Birth of the Universe :

Physics of the early Universe is at the boundary of astronomy and philosophy since we do not currently have a complete theory that unifies all the fundamental forces of Nature at the moment of Creation. In addition, there is no possibility of linking observation or experimentation of early Universe physics to our theories (i.e. its not possible to `build' another Universe). Our theories are rejected or accepted based on simplicity and aesthetic grounds, plus there power of prediction to later times, rather than an appeal to empirical results. This is a very difference way of doing science from previous centuries of research.

Our physics can explain most of the evolution of the Universe after the Planck time (approximately 10-43 seconds after the Big Bang).

However, events before this time are undefined in our current science and, in particular, we have no solid understanding of the origin of the Universe (i.e. what started or `caused' the Big Bang). At best, we can describe our efforts to date as probing around the `edges' of our understanding in order to define what we don't understand, much like a blind person would explore the edge of a deep hole, learning its diameter without knowing its depth.


One of the reasons our physics is incomplete during the Planck era is a lack of understanding of the unification of the forces of Nature during this time. At high energies and temperatures, the forces of Nature become symmetric. This means the forces resemble each other and become similar in strength, i.e. they unify.

An example of unification is to consider the interaction of the weak and electromagnetic forces. At low energy, photons and W,Z particles are the force carriers for the electromagnetic and weak forces. The W and Z particles are very massive and, thus, require alot of energy (E=mc2). At high energies, photons take on similar energies to W and Z particles, and the forces become unified into the electroweak force.

There is the expectation that all the nuclear forces of matter (strong, weak and electromagnetic) unify at extremely high temperatures under a principle known as Grand Unified Theory, an extension of quantum physics using as yet undiscovered relationships between the strong and electroweak forces.

The final unification resolves the relationship between quantum forces and gravity (supergravity).

In the early Universe, the physics to predict the behavior of matter is determined by which forces are unified and the form that they take. The interactions just at the edge of the Planck era are ruled by supergravity, the quantum effects of mini-black holes. After the separation of gravity and nuclear forces, the spacetime of the Universe is distinct from matter and radiation.

Cosmic Singularity :

One thing is clear in our framing of questions such as `How did the Universe get started?' is that the Universe was self-creating. This is the key separation point between theism, the philosophy that there is a God, and naturalism, the philosophy that only natural laws and forces operate in the world and that nothing exists beyond the natural world. For theism interprets the Universe having a beginning, a point where it starts to exist, as there must exist a transcendent cause, i.e. God. Naturalism requires that there be no cause, the Universe either exists eternally, or the origin of the Universe takes on a "no boundary" solution (for example, space *and* time start at the Big Bang, there is no *before*).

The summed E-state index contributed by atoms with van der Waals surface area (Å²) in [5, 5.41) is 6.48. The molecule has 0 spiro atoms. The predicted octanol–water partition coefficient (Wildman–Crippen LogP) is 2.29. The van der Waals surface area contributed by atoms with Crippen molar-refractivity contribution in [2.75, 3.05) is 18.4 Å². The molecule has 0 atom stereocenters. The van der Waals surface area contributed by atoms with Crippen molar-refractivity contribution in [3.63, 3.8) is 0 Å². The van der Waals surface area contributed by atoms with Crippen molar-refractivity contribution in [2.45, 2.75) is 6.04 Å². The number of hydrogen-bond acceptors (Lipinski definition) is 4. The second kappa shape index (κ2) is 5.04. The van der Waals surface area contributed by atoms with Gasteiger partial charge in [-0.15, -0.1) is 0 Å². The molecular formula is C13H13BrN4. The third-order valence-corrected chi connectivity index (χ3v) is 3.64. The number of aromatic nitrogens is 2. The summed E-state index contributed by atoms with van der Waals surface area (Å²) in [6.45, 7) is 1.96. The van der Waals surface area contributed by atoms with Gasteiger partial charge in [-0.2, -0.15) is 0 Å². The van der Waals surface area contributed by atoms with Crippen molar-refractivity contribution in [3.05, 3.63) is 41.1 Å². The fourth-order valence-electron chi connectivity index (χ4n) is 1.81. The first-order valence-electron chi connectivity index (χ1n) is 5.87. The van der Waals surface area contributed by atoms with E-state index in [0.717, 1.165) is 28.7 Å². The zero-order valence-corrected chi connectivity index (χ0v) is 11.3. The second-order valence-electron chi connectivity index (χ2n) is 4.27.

The origin of the Universe also involves the question of creatio ex nihilo, creation out of nothing. Parmenides, of course, opposed creatio ex nihilo for "nothing comes out of nothing". Major religions are split on the issue with mainstream Christian faiths supporting the ability of the Creator to create out of nothing (although this begs the question of whether God Himself counts as pre-existing matter). Other faiths believe that the Universe was constructed from pre-existing, primordial matter, such that the pre-Universe was eternal and our "bubble" was created (Gensis 1:6 alludes to a pre-existing water that matter is constructed from).

Modern physics is perfectly happy with creatio ex nihilo meaning that things began as a zero-energy Universe, negative energy will become dark energy and positive energy will becomes matter. This is not a statement on a `cause' behind the origin of the Universe, nor is it a statement on a lack of purpose or destiny. It is simply a statement that the Universe was emergent, that the actual of the Universe probably derived from a indeterminate sea of potentiality that we call the quantum vacuum, whose properties may always remain beyond our understanding.

Extrapolation from the present to the moment of Creation implies an origin of infinite density and infinite temperature (all the Universe's mass and energy pushed to a point of zero volume). Such a point is called the cosmic singularity.

Infinites are unacceptable as physical descriptions, but our hypothetical observers back at the beginning of time are protected by the principle of cosmic censorship. What this means is that singularities exists only mathematically and not as a physical reality that we can observe or measure. Nature's solution to this problem are things like the event horizon around black holes. Barriers built by relativity to prevent observation of a singularity.

While observations beyond the event horizon are impossible, testable science does not for we can build models of the behavior inside the event horizon then look for observable predictions from those models. For cosmology, one such model for the cosmic singularity is the Hartle-Hawking no-boundary cosmology. In this model, there is no "before" the Big Bang because the Universe existed in imaginary time. Imaginary time is a concept derived from quantum mechanics and is essential in connecting quantum mechanics with statistical mechanics. Imaginary time can be difficult to visualize. If we imagine "regular time" as a horizontal line running between "past" in one direction and "future" in the other, then imaginary time would run perpendicular to this line as the imaginary numbers run perpendicular to the real numbers in the complex plane. Imaginary time is not imaginary in the sense that it is unreal or made-up, it simply runs in a direction different from the type of time we experience. In essence, imaginary time is a way of looking at the time dimension as if it were a dimension of space: you can move forward and backward along imaginary time, just like you can move right and left in space. Thus, the no-boundary model states that the universe is infinitely finite: that there was no time before the Big Bang because time did not exist before the formation of spacetime associated with the Big Bang and subsequent expansion of the universe in space and time.